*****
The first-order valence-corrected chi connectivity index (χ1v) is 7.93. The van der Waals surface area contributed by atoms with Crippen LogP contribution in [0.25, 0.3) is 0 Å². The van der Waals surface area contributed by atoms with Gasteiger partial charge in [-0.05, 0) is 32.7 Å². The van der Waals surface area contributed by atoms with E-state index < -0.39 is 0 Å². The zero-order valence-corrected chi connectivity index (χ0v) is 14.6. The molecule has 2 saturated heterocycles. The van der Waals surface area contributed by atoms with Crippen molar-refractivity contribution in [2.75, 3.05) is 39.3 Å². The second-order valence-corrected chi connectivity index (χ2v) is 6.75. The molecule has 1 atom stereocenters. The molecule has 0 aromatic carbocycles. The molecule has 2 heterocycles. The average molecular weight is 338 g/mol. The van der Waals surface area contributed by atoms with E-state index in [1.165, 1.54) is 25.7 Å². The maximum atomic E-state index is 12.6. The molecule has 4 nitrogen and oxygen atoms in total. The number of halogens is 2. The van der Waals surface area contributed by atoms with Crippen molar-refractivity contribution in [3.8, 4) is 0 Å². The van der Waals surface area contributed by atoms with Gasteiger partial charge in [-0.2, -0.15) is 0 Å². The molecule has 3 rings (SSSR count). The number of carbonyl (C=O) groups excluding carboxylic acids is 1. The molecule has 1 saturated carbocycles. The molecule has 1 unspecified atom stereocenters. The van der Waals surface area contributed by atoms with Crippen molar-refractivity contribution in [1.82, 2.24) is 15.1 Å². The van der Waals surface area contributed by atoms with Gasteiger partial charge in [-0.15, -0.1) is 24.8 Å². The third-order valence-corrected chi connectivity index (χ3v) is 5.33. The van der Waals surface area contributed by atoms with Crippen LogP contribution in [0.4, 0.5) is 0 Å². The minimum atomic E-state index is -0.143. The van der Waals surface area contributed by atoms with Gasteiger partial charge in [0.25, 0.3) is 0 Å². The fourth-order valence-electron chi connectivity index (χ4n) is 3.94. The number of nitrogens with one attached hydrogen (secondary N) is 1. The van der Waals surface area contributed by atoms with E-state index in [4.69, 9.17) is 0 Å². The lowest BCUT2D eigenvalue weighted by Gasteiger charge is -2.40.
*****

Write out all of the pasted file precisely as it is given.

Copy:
The first-order valence-corrected chi connectivity index (χ1v) is 7.93. The van der Waals surface area contributed by atoms with Crippen LogP contribution in [0.25, 0.3) is 0 Å². The van der Waals surface area contributed by atoms with Gasteiger partial charge in [-0.05, 0) is 32.7 Å². The van der Waals surface area contributed by atoms with E-state index < -0.39 is 0 Å². The zero-order valence-corrected chi connectivity index (χ0v) is 14.6. The molecule has 2 saturated heterocycles. The van der Waals surface area contributed by atoms with Crippen molar-refractivity contribution in [2.75, 3.05) is 39.3 Å². The second-order valence-corrected chi connectivity index (χ2v) is 6.75. The molecule has 1 atom stereocenters. The molecule has 0 aromatic carbocycles. The molecule has 2 heterocycles. The average molecular weight is 338 g/mol. The van der Waals surface area contributed by atoms with E-state index in [1.165, 1.54) is 25.7 Å². The maximum atomic E-state index is 12.6. The molecule has 4 nitrogen and oxygen atoms in total. The number of halogens is 2. The van der Waals surface area contributed by atoms with Crippen molar-refractivity contribution in [3.8, 4) is 0 Å². The van der Waals surface area contributed by atoms with Gasteiger partial charge in [-0.2, -0.15) is 0 Å². The molecule has 3 rings (SSSR count). The number of carbonyl (C=O) groups excluding carboxylic acids is 1. The molecule has 1 saturated carbocycles. The molecule has 1 unspecified atom stereocenters. The van der Waals surface area contributed by atoms with Crippen molar-refractivity contribution in [1.82, 2.24) is 15.1 Å². The van der Waals surface area contributed by atoms with Gasteiger partial charge in [-0.15, -0.1) is 24.8 Å². The third-order valence-corrected chi connectivity index (χ3v) is 5.33. The van der Waals surface area contributed by atoms with Crippen LogP contribution in [0.4, 0.5) is 0 Å². The minimum atomic E-state index is -0.143. The van der Waals surface area contributed by atoms with Gasteiger partial charge in [0.25, 0.3) is 0 Å². The fourth-order valence-electron chi connectivity index (χ4n) is 3.94. The number of nitrogens with one attached hydrogen (secondary N) is 1. The van der Waals surface area contributed by atoms with E-state index in [4.69, 9.17) is 0 Å². The lowest BCUT2D eigenvalue weighted by Gasteiger charge is -2.40.